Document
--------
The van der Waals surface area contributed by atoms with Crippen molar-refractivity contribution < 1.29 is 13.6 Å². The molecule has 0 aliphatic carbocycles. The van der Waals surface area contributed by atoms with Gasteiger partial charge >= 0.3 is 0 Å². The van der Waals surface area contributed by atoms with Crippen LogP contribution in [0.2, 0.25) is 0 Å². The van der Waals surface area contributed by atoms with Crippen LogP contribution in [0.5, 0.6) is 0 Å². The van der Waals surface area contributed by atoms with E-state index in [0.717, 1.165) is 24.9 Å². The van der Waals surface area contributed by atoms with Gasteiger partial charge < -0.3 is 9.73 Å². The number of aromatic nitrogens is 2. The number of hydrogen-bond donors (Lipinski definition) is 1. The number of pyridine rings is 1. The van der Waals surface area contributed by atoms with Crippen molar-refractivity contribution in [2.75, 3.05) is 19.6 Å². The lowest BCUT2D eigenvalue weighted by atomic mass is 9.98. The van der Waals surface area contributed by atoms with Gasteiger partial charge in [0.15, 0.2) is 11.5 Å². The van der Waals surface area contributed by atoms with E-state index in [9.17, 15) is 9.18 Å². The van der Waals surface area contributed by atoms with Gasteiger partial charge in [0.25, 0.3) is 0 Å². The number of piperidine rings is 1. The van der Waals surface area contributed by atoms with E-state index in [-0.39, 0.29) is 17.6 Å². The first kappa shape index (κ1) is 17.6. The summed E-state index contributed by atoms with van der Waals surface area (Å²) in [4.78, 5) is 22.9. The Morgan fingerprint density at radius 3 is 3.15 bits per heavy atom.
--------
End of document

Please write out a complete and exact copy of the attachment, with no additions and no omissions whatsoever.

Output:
The van der Waals surface area contributed by atoms with Crippen molar-refractivity contribution < 1.29 is 13.6 Å². The molecule has 0 aliphatic carbocycles. The van der Waals surface area contributed by atoms with Gasteiger partial charge >= 0.3 is 0 Å². The van der Waals surface area contributed by atoms with Crippen LogP contribution in [0.2, 0.25) is 0 Å². The van der Waals surface area contributed by atoms with Crippen LogP contribution in [0.5, 0.6) is 0 Å². The van der Waals surface area contributed by atoms with E-state index in [0.717, 1.165) is 24.9 Å². The van der Waals surface area contributed by atoms with Gasteiger partial charge < -0.3 is 9.73 Å². The number of aromatic nitrogens is 2. The number of hydrogen-bond donors (Lipinski definition) is 1. The number of pyridine rings is 1. The van der Waals surface area contributed by atoms with Crippen molar-refractivity contribution in [2.75, 3.05) is 19.6 Å². The lowest BCUT2D eigenvalue weighted by atomic mass is 9.98. The van der Waals surface area contributed by atoms with Gasteiger partial charge in [0.15, 0.2) is 11.5 Å². The van der Waals surface area contributed by atoms with E-state index in [9.17, 15) is 9.18 Å². The van der Waals surface area contributed by atoms with Gasteiger partial charge in [0.25, 0.3) is 0 Å². The number of piperidine rings is 1. The van der Waals surface area contributed by atoms with E-state index in [-0.39, 0.29) is 17.6 Å². The first kappa shape index (κ1) is 17.6. The summed E-state index contributed by atoms with van der Waals surface area (Å²) in [4.78, 5) is 22.9. The Morgan fingerprint density at radius 3 is 3.15 bits per heavy atom.